Austin

5,000 Medicare patients say they suddenly lost access to their doctors

AUSTIN (KXAN) — About 5,000 Medicare Advantage patients in Central Texas say they've suddenly been cut off from their go-to doctors. 

Austin Regional Clinic told us they knew they wouldn't be an in-network provider with United Healthcare for Medicare Advantage patients beginning next year. 

ARC expanded some programs, and those changes led to ARC and United Healthcare respectfully and mutually deciding to end their contract. 

United Healthcare told us ARC providers remain in their network and are available through their directories for the remainder of the 2018 year.

However, that's not what K.C. Cerny and other patients experienced this week. 

Cerny said he's been seeing Dr. Anas Daghestani at ARC for about a decade. 

"It's more than comfort," Cerny said while explaining why he likes seeing the same doctor. "I come from a family that has a history of a variety of chronic diseases, and so having an internist who is familiar with the early onset of cardiac and other complications that have run in my family, [that is] something that's important to me."

He said he received a letter from United Healthcare this week, saying he's been assigned a new doctor beginning October 1st. 

He has an appointment with Daghestani coming up in December, so he said he called United Healthcare. 

"I said, you know I'd like to stay with Dr. Daghestani through the end of the contract, I don't want to see somebody else," he said. "The woman says I should be able to help you with that. I get put on hold. Some minutes later, she returns and says I will not be able to re-assign you to Dr. Daghestani."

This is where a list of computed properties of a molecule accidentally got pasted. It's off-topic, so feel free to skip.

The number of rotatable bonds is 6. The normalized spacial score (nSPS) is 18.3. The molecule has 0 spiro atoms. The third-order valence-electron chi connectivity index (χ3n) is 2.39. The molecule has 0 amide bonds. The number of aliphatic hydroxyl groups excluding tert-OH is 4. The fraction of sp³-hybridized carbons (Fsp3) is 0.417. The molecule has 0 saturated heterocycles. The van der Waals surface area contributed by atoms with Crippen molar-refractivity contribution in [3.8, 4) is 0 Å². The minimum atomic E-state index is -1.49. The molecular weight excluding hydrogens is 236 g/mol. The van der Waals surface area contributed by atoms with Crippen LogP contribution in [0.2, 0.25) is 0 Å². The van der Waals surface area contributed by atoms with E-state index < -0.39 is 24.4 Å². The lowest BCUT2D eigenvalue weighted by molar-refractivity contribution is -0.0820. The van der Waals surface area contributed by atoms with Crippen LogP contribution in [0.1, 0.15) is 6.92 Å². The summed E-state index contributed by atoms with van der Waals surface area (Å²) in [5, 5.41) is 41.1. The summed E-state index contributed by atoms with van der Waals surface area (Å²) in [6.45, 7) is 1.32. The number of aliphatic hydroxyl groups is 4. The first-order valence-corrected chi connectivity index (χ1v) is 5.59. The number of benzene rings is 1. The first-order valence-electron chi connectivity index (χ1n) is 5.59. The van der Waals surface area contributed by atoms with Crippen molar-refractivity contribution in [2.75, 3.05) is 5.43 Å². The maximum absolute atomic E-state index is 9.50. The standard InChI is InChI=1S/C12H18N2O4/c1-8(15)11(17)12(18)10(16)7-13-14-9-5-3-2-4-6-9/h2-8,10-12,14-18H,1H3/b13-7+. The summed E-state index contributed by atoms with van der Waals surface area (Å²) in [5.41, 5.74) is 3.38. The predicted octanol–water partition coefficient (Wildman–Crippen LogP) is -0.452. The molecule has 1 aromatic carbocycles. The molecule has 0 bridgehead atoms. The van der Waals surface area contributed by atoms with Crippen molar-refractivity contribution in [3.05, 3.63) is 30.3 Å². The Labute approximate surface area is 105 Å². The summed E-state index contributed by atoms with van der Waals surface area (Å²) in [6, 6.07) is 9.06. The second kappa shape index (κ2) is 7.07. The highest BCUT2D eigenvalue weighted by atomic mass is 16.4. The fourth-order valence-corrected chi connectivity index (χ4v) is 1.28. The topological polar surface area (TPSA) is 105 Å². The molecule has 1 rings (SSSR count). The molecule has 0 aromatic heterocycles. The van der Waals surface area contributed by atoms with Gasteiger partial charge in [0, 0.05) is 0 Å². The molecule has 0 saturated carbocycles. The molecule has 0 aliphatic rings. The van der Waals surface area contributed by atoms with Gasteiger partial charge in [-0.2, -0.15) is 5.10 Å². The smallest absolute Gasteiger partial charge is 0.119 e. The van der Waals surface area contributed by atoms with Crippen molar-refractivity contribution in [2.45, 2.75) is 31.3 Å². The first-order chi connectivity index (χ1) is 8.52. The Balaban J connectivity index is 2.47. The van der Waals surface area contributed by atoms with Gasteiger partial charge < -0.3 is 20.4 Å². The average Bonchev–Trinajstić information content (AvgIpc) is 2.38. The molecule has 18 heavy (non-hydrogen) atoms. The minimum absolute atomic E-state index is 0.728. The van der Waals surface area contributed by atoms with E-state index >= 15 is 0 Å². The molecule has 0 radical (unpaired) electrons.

"Really what caught us off guard is the quick cutoff of patients from their physicians," said Daghestani, who's also President and CEO of ARC. "Losing access to their doctor in a period of 2-3 days, it's just not right. Not ethical. We're very concerned about it."

He said the patients affected are 65 or older, often dealing with chronic illnesses or at higher risk of other diseases.

"It's our father, mother, grandfather, grandmother," he said. "They tend to have more diabetes, more heart failure. More active conditions. You just can't take a vulnerable population, a population that is more dependent on access to their physicians than probably any other population, and then expect them over a week, to readjust, find a new doctor."

Daghestani said the contract is clear Medicare Advantage patients should have access to their ARC doctors through the end of the year.

In this situation, if those patients want to stay with ARC in 2019, they'll have to choose a different plan when open enrollment begins. Daghestani says the patients will learn what their options are on October 1st.

"You probably don't trust anybody managing your financial asset, and you're very engaged," Daghestani said. "You should be as engaged around your most important asset, which is your health."

When asked about the contract that will end on December 31st, 2018, UHC said, “We are disappointed with ARC’s decision to end its participation in our network. Our top priority is ensuring our members transition smoothly and have continued access to the care they need.”


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